“The very first response from her about MLK Day is that we all had to meet so this could be talked about for the future,” Bradford said of Oubré. “She said a change couldn’t be made this year because it was short notice, but she didn’t say ‘no’ to a change being made, which was really exciting.”
Oubré said Bradford’s petition launched a discussion about revising the academic calendar, which is mutually agreed upon by administrators, faculty and staff under the school’s shared governance policy.
Martin Luther King Jr. Day annually falls during a small, but intensive winter intersession at Whittier College known as JanTerm. The three-week optional semester affords students an opportunity to catch up or engage in enrichment courses. Since the term is so short, skipping a class can have consequences.
“You miss a lot in one day,” senior Noah Humphrey said, “but I think there are bigger lessons to be learned.”
Bradford fondly recalled community events held back in Shreveport’s C.E. Byrd High School, her former school, where students not only observed MLK Day, but studied King’s speeches, collected food for the poor and sang old spirituals at local elementary schools over days of activities.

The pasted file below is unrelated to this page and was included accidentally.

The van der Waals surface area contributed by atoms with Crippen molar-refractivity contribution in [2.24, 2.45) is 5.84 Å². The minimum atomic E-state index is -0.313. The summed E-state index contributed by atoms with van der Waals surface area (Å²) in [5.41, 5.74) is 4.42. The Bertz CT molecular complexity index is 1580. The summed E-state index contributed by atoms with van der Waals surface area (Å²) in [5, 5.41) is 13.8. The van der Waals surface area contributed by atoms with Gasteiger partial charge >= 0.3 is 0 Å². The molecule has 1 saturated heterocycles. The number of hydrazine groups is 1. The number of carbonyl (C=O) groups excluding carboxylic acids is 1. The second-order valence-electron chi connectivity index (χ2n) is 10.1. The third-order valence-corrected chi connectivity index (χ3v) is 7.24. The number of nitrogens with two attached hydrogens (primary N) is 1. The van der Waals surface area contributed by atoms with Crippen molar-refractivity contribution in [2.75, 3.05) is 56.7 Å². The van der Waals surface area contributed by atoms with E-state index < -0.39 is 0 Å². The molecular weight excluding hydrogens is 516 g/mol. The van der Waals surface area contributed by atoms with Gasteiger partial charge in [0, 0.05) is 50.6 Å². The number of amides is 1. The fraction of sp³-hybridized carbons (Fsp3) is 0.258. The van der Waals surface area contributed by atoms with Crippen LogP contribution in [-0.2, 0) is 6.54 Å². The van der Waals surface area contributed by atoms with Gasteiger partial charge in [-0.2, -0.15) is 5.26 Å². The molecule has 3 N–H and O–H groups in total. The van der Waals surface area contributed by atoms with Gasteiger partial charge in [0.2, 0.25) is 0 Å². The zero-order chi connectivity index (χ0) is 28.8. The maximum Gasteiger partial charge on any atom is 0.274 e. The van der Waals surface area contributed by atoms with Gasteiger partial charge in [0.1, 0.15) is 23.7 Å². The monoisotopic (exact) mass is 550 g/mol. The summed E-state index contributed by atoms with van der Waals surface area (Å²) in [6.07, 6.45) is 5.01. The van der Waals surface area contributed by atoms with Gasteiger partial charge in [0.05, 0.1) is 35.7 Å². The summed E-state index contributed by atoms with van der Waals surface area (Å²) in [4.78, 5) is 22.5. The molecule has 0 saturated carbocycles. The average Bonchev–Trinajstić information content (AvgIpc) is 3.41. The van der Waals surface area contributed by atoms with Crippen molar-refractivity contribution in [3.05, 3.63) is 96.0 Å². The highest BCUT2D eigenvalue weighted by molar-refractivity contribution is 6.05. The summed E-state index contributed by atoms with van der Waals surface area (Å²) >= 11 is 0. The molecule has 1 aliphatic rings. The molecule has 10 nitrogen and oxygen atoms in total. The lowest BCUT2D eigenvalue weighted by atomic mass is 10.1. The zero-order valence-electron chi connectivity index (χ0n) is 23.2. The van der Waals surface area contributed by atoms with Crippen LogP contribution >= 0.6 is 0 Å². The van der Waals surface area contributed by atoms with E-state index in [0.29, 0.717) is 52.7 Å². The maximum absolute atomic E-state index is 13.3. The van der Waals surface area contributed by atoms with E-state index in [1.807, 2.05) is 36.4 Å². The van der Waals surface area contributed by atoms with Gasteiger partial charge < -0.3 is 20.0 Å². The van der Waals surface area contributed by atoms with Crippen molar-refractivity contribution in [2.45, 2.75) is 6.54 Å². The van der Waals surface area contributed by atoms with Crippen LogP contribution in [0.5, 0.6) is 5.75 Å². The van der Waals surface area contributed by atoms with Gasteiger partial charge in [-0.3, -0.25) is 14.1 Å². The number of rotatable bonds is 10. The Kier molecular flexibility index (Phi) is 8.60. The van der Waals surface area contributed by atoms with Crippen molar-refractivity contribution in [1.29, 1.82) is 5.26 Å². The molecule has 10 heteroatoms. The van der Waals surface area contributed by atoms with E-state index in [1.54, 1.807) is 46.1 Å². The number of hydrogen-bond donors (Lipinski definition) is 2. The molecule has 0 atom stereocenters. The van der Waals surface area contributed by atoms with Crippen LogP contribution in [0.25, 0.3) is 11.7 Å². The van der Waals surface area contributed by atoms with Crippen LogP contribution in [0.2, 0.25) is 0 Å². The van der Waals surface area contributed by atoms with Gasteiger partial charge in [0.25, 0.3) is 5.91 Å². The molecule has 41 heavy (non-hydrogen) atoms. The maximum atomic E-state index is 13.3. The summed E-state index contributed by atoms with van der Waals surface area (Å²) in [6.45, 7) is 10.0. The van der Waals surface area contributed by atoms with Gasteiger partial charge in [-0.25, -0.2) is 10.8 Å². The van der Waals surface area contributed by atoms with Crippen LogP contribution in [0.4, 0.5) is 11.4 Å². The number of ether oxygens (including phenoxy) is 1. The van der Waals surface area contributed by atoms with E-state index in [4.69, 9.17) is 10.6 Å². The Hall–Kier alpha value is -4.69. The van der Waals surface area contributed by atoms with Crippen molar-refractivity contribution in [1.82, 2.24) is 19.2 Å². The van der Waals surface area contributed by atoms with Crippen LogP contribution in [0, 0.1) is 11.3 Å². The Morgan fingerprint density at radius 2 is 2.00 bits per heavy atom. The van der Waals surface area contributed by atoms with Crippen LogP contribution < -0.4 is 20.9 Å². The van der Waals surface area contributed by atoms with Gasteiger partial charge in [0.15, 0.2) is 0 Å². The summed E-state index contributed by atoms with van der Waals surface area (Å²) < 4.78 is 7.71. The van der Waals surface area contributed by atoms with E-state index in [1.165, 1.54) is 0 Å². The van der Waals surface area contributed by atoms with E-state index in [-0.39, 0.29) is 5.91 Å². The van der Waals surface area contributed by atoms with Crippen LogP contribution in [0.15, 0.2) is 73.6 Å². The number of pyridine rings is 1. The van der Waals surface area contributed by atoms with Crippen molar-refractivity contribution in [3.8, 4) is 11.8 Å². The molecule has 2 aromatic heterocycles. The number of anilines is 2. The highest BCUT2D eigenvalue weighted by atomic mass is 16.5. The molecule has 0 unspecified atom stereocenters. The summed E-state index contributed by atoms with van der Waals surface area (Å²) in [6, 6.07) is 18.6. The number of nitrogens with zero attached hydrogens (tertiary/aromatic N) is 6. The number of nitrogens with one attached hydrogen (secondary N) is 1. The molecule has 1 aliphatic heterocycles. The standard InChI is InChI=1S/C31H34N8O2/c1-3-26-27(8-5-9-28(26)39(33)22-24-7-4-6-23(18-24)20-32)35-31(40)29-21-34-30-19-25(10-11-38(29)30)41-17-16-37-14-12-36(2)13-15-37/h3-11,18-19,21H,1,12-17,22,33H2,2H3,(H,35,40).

While observing MLK Day is still off in the distance, Bradford and the Black Student Assn. hosted a celebration of King’s life and legacy on Jan. 20 at Whittier College.
A diverse group of about 200 students, teachers, administrators, staff and community members — a rainbow coalition of black, white, Latino and Asian attendees — congregated on the school’s upper quad to honor the slain leader through poems, speeches and personal testimonies.
Oubré, who quoted King in a speech she gave that day, said it was her impression that “there were really no celebrations” on campus on MLK Day for at least a decade. She was proud of Bradford and the Black Student Assn. for advancing change.
“We are educators and I think when any student or young person wants to really advocate for something they believe in, we should support it,” Oubré said.